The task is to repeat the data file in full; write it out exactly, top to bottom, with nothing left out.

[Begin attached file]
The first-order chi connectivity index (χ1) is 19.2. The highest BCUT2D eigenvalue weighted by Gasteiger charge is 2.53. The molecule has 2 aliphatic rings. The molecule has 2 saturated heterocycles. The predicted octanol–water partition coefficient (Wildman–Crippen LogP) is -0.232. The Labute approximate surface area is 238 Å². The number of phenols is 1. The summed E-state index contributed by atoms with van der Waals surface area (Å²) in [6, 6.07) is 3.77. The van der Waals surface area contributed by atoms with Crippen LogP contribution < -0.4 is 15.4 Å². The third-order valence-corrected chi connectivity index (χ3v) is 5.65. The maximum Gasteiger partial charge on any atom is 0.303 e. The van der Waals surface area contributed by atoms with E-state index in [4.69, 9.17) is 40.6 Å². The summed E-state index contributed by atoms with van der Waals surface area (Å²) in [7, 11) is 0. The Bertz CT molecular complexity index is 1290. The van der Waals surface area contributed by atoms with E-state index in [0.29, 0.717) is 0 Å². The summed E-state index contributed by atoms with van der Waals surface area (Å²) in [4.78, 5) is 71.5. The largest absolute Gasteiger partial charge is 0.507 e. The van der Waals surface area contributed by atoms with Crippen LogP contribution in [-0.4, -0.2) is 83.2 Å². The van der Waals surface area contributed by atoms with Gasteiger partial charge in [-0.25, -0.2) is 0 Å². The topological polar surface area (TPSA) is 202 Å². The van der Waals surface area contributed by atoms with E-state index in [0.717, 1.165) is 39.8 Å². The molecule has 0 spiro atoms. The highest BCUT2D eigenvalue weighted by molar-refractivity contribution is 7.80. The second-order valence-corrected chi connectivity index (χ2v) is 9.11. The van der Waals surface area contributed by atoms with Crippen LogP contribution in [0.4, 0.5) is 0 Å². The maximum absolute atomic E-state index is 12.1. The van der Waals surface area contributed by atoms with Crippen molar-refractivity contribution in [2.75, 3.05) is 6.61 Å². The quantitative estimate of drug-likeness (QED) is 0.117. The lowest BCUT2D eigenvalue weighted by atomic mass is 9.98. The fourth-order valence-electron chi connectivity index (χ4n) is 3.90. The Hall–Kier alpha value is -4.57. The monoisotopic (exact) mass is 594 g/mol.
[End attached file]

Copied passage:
The first-order chi connectivity index (χ1) is 19.2. The highest BCUT2D eigenvalue weighted by Gasteiger charge is 2.53. The molecule has 2 aliphatic rings. The molecule has 2 saturated heterocycles. The predicted octanol–water partition coefficient (Wildman–Crippen LogP) is -0.232. The Labute approximate surface area is 238 Å². The number of phenols is 1. The summed E-state index contributed by atoms with van der Waals surface area (Å²) in [6, 6.07) is 3.77. The van der Waals surface area contributed by atoms with Crippen LogP contribution < -0.4 is 15.4 Å². The third-order valence-corrected chi connectivity index (χ3v) is 5.65. The maximum Gasteiger partial charge on any atom is 0.303 e. The van der Waals surface area contributed by atoms with E-state index in [4.69, 9.17) is 40.6 Å². The summed E-state index contributed by atoms with van der Waals surface area (Å²) in [7, 11) is 0. The Bertz CT molecular complexity index is 1290. The van der Waals surface area contributed by atoms with E-state index in [0.29, 0.717) is 0 Å². The summed E-state index contributed by atoms with van der Waals surface area (Å²) in [4.78, 5) is 71.5. The largest absolute Gasteiger partial charge is 0.507 e. The van der Waals surface area contributed by atoms with Crippen LogP contribution in [-0.4, -0.2) is 83.2 Å². The van der Waals surface area contributed by atoms with Gasteiger partial charge in [-0.25, -0.2) is 0 Å². The topological polar surface area (TPSA) is 202 Å². The van der Waals surface area contributed by atoms with E-state index in [0.717, 1.165) is 39.8 Å². The molecule has 0 spiro atoms. The highest BCUT2D eigenvalue weighted by molar-refractivity contribution is 7.80. The second-order valence-corrected chi connectivity index (χ2v) is 9.11. The van der Waals surface area contributed by atoms with Crippen LogP contribution in [0.4, 0.5) is 0 Å². The maximum absolute atomic E-state index is 12.1. The van der Waals surface area contributed by atoms with Crippen molar-refractivity contribution in [2.75, 3.05) is 6.61 Å². The quantitative estimate of drug-likeness (QED) is 0.117. The lowest BCUT2D eigenvalue weighted by atomic mass is 9.98. The fourth-order valence-electron chi connectivity index (χ4n) is 3.90. The Hall–Kier alpha value is -4.57. The monoisotopic (exact) mass is 594 g/mol.